The Falconer

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Removing the stigma from mental illness

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Although mental health treatment has drastically improved throughout the years, many people still view those with mental illness in a negative light.

Mentally ill people tend to be stereotyped as dangerous and violent, which is only worsened by the media’s portrayal of them. News reports, movies and television series frequently depict people with mental illnesses as evil, threatening or incapable of living normal lives.

Another stigma surrounding mental health is the idea that people with these conditions are simply making it up. In actuality, mental illnesses are caused by a mixture of psychological, environmental and biological factors. Mental illnesses can result from psychological causes such as childhood trauma and neglect or environmental aspects like major life changes, dysfunctional family situations and social expectations. Biologically, they can run in families, be the outcome of prenatal damage or develop from a lack of proper nutrition.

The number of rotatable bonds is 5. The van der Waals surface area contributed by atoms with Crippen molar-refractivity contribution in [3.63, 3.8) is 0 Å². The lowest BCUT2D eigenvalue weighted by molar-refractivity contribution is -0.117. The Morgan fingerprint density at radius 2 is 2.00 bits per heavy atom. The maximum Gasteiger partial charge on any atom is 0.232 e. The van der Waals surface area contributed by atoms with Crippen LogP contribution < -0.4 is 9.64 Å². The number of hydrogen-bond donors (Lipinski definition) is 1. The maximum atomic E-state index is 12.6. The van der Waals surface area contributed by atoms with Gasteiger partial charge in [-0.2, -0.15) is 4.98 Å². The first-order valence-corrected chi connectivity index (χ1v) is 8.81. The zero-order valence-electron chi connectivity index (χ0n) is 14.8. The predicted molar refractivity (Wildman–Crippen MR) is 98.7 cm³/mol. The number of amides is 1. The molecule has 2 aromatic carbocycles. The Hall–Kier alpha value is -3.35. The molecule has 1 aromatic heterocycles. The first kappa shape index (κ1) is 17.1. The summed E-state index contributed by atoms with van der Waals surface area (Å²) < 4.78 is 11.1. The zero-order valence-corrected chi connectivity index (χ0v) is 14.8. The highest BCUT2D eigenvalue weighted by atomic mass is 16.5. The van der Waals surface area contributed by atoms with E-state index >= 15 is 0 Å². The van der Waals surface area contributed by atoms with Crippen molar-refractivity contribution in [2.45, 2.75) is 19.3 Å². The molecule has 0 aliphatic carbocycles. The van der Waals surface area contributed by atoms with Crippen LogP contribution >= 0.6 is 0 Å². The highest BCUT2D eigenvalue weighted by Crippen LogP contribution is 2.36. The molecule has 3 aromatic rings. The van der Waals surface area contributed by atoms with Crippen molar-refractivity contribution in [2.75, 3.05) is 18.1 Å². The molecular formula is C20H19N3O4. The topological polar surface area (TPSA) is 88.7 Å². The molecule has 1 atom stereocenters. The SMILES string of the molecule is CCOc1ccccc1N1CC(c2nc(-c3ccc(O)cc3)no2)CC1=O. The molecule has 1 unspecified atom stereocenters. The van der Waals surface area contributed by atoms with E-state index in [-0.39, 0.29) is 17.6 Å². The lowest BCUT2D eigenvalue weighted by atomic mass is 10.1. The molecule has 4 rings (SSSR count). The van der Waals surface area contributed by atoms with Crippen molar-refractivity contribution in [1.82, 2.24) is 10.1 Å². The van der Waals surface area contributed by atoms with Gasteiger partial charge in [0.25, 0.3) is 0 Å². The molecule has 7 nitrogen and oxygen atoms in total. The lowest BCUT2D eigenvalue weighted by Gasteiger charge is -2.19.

Due to the stigma around illnesses like depression, anxiety and personality disorders, these conditions are often overlooked in favor of prioritizing physical health. According to the National Alliance on Mental Illness, roughly one in five teenagers between the ages of 13 and 18 experience a severe mental disorder. Despite this, these problems remain a taboo subject addressed nowhere near frequently enough.

While many schools conduct mandatory eyesight and hearing tests, students don’t even have the option to be screened for mental health, leaving them to pursue treatment from outside sources. This situation is harmful because many people decide not to seek assistance due to shame and embarrassment or the inability to locate quality treatment. Psychology Today reports that untreated mental health issues lead to an increased risk of physical problems like heart attacks and strokes, homelessness and suicide. Suicide is the second most common cause of death for people aged 15 to 44.

When it comes down to it, the only way to truly know what it’s like to have a mental illness is to experience it first-hand. However, it is important for everyone to acknowledge the reality of these issues and do their best to be an ally.    

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